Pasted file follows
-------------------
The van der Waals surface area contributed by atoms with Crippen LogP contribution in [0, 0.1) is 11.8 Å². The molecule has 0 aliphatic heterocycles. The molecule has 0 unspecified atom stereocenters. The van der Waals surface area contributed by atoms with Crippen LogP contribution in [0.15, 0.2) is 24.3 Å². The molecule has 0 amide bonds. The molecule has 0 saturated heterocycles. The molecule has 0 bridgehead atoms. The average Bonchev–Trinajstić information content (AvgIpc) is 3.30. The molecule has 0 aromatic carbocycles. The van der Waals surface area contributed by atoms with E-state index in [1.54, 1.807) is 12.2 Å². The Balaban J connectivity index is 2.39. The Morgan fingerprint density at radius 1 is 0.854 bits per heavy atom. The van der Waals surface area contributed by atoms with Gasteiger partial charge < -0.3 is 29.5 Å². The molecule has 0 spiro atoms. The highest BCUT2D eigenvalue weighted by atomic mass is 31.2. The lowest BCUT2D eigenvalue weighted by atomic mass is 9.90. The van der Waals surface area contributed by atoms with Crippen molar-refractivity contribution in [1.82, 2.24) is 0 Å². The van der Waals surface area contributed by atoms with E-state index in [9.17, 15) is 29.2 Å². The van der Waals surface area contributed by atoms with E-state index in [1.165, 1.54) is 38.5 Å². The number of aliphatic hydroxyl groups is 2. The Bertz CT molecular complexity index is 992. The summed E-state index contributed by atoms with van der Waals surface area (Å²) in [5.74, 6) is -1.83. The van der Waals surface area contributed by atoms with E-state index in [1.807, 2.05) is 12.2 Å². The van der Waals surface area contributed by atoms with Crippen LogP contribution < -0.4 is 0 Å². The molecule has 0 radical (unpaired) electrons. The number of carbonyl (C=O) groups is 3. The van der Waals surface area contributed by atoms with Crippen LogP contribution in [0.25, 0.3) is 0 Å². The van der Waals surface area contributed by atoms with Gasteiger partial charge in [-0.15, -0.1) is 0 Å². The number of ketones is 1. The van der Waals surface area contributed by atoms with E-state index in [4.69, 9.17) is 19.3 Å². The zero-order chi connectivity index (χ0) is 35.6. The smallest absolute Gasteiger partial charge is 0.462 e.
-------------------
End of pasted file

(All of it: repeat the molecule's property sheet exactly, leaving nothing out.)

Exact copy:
The van der Waals surface area contributed by atoms with Crippen LogP contribution in [0, 0.1) is 11.8 Å². The molecule has 0 aliphatic heterocycles. The molecule has 0 unspecified atom stereocenters. The van der Waals surface area contributed by atoms with Crippen LogP contribution in [0.15, 0.2) is 24.3 Å². The molecule has 0 amide bonds. The molecule has 0 saturated heterocycles. The molecule has 0 bridgehead atoms. The average Bonchev–Trinajstić information content (AvgIpc) is 3.30. The molecule has 0 aromatic carbocycles. The van der Waals surface area contributed by atoms with E-state index in [1.54, 1.807) is 12.2 Å². The Balaban J connectivity index is 2.39. The Morgan fingerprint density at radius 1 is 0.854 bits per heavy atom. The van der Waals surface area contributed by atoms with Gasteiger partial charge < -0.3 is 29.5 Å². The molecule has 0 spiro atoms. The highest BCUT2D eigenvalue weighted by atomic mass is 31.2. The lowest BCUT2D eigenvalue weighted by atomic mass is 9.90. The van der Waals surface area contributed by atoms with Crippen molar-refractivity contribution in [1.82, 2.24) is 0 Å². The van der Waals surface area contributed by atoms with E-state index in [9.17, 15) is 29.2 Å². The van der Waals surface area contributed by atoms with E-state index in [1.165, 1.54) is 38.5 Å². The number of aliphatic hydroxyl groups is 2. The Bertz CT molecular complexity index is 992. The summed E-state index contributed by atoms with van der Waals surface area (Å²) in [5.74, 6) is -1.83. The van der Waals surface area contributed by atoms with E-state index in [1.807, 2.05) is 12.2 Å². The van der Waals surface area contributed by atoms with Crippen LogP contribution < -0.4 is 0 Å². The molecule has 0 radical (unpaired) electrons. The number of carbonyl (C=O) groups is 3. The van der Waals surface area contributed by atoms with Crippen LogP contribution in [0.25, 0.3) is 0 Å². The van der Waals surface area contributed by atoms with Gasteiger partial charge in [-0.15, -0.1) is 0 Å². The number of ketones is 1. The van der Waals surface area contributed by atoms with E-state index in [4.69, 9.17) is 19.3 Å². The zero-order chi connectivity index (χ0) is 35.6. The smallest absolute Gasteiger partial charge is 0.462 e.